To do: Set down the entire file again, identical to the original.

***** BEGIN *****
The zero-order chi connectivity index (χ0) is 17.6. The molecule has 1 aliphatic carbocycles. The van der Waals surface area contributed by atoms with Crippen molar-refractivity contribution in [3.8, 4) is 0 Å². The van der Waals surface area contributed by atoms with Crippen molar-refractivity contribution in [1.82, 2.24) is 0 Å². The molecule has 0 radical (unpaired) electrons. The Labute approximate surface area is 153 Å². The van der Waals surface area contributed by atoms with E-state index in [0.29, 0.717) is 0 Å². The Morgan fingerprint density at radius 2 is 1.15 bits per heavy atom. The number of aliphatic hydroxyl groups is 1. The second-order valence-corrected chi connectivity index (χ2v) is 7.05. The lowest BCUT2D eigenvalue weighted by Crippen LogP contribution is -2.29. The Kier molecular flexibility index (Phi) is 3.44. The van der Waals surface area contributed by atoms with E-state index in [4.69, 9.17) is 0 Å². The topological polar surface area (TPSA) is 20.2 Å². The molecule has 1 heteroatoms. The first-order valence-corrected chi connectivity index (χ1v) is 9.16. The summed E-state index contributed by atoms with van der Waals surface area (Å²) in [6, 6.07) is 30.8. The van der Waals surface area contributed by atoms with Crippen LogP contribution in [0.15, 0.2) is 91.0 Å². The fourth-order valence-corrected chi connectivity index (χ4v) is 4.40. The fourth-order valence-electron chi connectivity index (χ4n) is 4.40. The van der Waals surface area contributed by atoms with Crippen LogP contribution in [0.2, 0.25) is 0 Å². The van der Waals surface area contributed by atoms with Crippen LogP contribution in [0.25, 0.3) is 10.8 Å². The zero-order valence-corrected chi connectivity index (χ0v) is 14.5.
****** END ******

The zero-order chi connectivity index (χ0) is 17.6. The molecule has 1 aliphatic carbocycles. The van der Waals surface area contributed by atoms with Crippen molar-refractivity contribution in [3.8, 4) is 0 Å². The van der Waals surface area contributed by atoms with Crippen molar-refractivity contribution in [1.82, 2.24) is 0 Å². The molecule has 0 radical (unpaired) electrons. The Labute approximate surface area is 153 Å². The van der Waals surface area contributed by atoms with E-state index in [0.29, 0.717) is 0 Å². The Morgan fingerprint density at radius 2 is 1.15 bits per heavy atom. The number of aliphatic hydroxyl groups is 1. The second-order valence-corrected chi connectivity index (χ2v) is 7.05. The lowest BCUT2D eigenvalue weighted by Crippen LogP contribution is -2.29. The Kier molecular flexibility index (Phi) is 3.44. The van der Waals surface area contributed by atoms with E-state index in [4.69, 9.17) is 0 Å². The topological polar surface area (TPSA) is 20.2 Å². The molecule has 1 heteroatoms. The first-order valence-corrected chi connectivity index (χ1v) is 9.16. The summed E-state index contributed by atoms with van der Waals surface area (Å²) in [6, 6.07) is 30.8. The van der Waals surface area contributed by atoms with Crippen LogP contribution in [0.15, 0.2) is 91.0 Å². The fourth-order valence-corrected chi connectivity index (χ4v) is 4.40. The fourth-order valence-electron chi connectivity index (χ4n) is 4.40. The van der Waals surface area contributed by atoms with Crippen LogP contribution in [0.2, 0.25) is 0 Å². The van der Waals surface area contributed by atoms with Crippen LogP contribution in [0.25, 0.3) is 10.8 Å². The zero-order valence-corrected chi connectivity index (χ0v) is 14.5.